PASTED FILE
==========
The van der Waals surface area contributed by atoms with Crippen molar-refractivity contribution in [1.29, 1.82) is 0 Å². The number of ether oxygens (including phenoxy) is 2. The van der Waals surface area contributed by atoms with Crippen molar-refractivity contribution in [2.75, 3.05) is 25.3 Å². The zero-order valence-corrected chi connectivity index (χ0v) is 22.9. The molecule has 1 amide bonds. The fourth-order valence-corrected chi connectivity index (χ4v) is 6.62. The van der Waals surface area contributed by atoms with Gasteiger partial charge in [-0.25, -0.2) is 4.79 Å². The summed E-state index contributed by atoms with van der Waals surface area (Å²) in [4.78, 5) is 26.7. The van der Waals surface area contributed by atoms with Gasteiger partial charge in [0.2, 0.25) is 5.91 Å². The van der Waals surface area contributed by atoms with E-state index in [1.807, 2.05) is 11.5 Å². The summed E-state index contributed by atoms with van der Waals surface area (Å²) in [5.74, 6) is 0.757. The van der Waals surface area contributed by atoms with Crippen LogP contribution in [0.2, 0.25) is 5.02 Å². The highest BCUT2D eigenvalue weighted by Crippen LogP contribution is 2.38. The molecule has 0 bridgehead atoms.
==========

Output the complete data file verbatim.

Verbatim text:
The van der Waals surface area contributed by atoms with Crippen molar-refractivity contribution in [1.29, 1.82) is 0 Å². The number of ether oxygens (including phenoxy) is 2. The van der Waals surface area contributed by atoms with Crippen molar-refractivity contribution in [2.75, 3.05) is 25.3 Å². The zero-order valence-corrected chi connectivity index (χ0v) is 22.9. The molecule has 1 amide bonds. The fourth-order valence-corrected chi connectivity index (χ4v) is 6.62. The van der Waals surface area contributed by atoms with Gasteiger partial charge in [-0.25, -0.2) is 4.79 Å². The summed E-state index contributed by atoms with van der Waals surface area (Å²) in [4.78, 5) is 26.7. The van der Waals surface area contributed by atoms with Gasteiger partial charge in [0.2, 0.25) is 5.91 Å². The van der Waals surface area contributed by atoms with E-state index in [1.807, 2.05) is 11.5 Å². The summed E-state index contributed by atoms with van der Waals surface area (Å²) in [5.74, 6) is 0.757. The van der Waals surface area contributed by atoms with Crippen LogP contribution in [0.2, 0.25) is 5.02 Å². The highest BCUT2D eigenvalue weighted by Crippen LogP contribution is 2.38. The molecule has 0 bridgehead atoms.